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How Old Cell Phones Are Protecting the Rainforest

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Channel: Seeker
Categories: Environmental   |   Science   |   Technology  
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Planted high in jungle treetops, used cell phones powered by small solar panels record and upload the surrounding sounds of the landscape. In real-time, the audio is analyzed by AI software that can recognize chainsaws, logging trucks, and other signs of illegal logging nearby and notify locals of the problem. This project by Rainforest Connection is helping to put a stop to illegal logging in Indonesia and 11 other countries.
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The Rainforest Connection System, the RFCx platform really is a full, end to end type solution, it all begins with what we call a guardian, which are ostensibly more or less, phones in boxes up in the treetops.

They have solar panels, so they can last for years, they charge themselves in the daytime and they run 24 hours a day. They capture all the sound of the forest, they package it up and send it up to the cloud in real-time over the cellphone network.

Once it's in the cloud, we can run any number of artificial intelligence models on it, we can pick out chainsaws, gunshots, trucks, etc. Then in real-time, we can take those alerts and send them right back to people on the ground through software that we build called the Ranger App and through these web dashboards.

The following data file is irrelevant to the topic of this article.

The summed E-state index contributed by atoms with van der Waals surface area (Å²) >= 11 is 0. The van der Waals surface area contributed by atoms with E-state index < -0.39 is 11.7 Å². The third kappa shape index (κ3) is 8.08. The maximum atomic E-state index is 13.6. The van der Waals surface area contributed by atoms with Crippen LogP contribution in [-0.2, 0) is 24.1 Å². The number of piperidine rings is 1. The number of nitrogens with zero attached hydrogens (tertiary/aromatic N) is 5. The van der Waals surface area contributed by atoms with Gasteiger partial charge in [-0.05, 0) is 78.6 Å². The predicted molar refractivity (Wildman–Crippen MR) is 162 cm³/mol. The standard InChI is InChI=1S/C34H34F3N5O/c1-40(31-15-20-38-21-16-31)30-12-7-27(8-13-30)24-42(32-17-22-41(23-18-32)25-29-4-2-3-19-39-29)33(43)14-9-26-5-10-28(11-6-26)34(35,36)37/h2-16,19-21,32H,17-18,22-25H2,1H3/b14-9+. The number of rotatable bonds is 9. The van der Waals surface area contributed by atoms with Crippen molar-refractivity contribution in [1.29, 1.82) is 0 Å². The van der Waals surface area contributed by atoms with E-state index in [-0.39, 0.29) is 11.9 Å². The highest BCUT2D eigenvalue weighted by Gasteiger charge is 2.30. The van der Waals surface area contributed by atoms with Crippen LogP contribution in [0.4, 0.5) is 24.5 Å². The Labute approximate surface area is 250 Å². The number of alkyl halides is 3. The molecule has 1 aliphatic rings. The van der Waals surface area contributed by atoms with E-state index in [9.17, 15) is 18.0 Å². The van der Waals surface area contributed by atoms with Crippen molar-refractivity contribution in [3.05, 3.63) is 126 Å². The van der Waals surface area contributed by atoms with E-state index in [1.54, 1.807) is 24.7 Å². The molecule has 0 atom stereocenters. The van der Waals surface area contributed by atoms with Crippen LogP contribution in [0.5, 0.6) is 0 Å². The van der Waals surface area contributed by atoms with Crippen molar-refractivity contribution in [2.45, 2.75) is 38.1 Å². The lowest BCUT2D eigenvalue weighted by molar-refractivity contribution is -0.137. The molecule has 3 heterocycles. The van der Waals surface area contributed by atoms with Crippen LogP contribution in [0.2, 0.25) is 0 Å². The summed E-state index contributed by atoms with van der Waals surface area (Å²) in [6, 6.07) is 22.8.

Read More:
Rainforest Connection Taps High-Tech To Thwart Illegal Logging
They can come here and catch the people in the act. That's the powerful result of this system, because normally you arrive, and the trees are gone. You don't know who did it and when they did it. But this system allows us to actually identify the threats and act in real time.

What AI Hears in the Rainforest
As it turns out, the best way to track people who are cutting down trees is sound. Using old cell phones linked to an artificial-intelligence platform in the cloud, White developed a system that can detect chainsaws in real time and send automated alerts to authorities.

Illegal logging | WWF
The global trade in roundwood, paper, furniture, and other products originating from illegally extracted timber is a multi-million dollar industry... Timber that is logged without payment of duties and taxes pushes down the market price of timber, which acts as an incentive for other loggers to follow the same practice. This further increases losses to governments and starts a vicious cycle in the market.


Across the globe, elephants are poached for their tusks, pangolins for their scales, and totoaba fish for their bladders. Tackling the fourth largest crime industry in the world isnt easy, but biologists, roboticists, detectives and even NASA scientists are getting creative in the hopes of making a difference. In this Seeker series, well investigate true stories of wildlife crime and meet the people who are working to protect the worlds most endangered and persecuted animals.

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